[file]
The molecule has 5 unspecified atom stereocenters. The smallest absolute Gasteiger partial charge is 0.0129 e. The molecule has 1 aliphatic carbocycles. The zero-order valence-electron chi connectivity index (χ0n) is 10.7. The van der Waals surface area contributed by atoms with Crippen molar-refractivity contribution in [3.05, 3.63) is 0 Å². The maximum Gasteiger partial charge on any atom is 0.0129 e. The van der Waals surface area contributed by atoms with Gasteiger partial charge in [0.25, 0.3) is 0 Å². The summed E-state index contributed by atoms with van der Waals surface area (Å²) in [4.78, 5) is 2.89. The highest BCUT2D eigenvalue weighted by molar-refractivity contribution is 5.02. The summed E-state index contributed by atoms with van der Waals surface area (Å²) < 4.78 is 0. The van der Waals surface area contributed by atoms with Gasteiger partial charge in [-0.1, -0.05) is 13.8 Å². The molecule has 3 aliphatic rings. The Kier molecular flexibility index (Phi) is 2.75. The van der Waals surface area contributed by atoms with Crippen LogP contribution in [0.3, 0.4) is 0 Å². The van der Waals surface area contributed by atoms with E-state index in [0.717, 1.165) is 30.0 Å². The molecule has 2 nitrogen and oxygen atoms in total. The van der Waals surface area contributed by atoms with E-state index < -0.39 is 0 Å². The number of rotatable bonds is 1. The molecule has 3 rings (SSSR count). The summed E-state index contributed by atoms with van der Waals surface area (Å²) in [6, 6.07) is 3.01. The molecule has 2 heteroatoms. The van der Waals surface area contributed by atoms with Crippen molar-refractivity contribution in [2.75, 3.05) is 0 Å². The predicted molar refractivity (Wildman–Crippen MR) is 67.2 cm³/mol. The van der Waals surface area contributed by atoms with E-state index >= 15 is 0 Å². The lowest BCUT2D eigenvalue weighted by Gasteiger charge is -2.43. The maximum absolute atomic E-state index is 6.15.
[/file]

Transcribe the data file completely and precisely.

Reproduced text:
The molecule has 5 unspecified atom stereocenters. The smallest absolute Gasteiger partial charge is 0.0129 e. The molecule has 1 aliphatic carbocycles. The zero-order valence-electron chi connectivity index (χ0n) is 10.7. The van der Waals surface area contributed by atoms with Crippen molar-refractivity contribution in [3.05, 3.63) is 0 Å². The maximum Gasteiger partial charge on any atom is 0.0129 e. The van der Waals surface area contributed by atoms with Gasteiger partial charge in [0.25, 0.3) is 0 Å². The summed E-state index contributed by atoms with van der Waals surface area (Å²) in [4.78, 5) is 2.89. The highest BCUT2D eigenvalue weighted by molar-refractivity contribution is 5.02. The summed E-state index contributed by atoms with van der Waals surface area (Å²) < 4.78 is 0. The van der Waals surface area contributed by atoms with Gasteiger partial charge in [-0.1, -0.05) is 13.8 Å². The molecule has 3 aliphatic rings. The Kier molecular flexibility index (Phi) is 2.75. The van der Waals surface area contributed by atoms with Crippen LogP contribution in [0.3, 0.4) is 0 Å². The van der Waals surface area contributed by atoms with E-state index in [0.717, 1.165) is 30.0 Å². The molecule has 2 nitrogen and oxygen atoms in total. The van der Waals surface area contributed by atoms with E-state index < -0.39 is 0 Å². The number of rotatable bonds is 1. The molecule has 3 rings (SSSR count). The summed E-state index contributed by atoms with van der Waals surface area (Å²) in [6, 6.07) is 3.01. The molecule has 2 heteroatoms. The van der Waals surface area contributed by atoms with Crippen molar-refractivity contribution in [2.75, 3.05) is 0 Å². The predicted molar refractivity (Wildman–Crippen MR) is 67.2 cm³/mol. The van der Waals surface area contributed by atoms with E-state index >= 15 is 0 Å². The lowest BCUT2D eigenvalue weighted by Gasteiger charge is -2.43. The maximum absolute atomic E-state index is 6.15.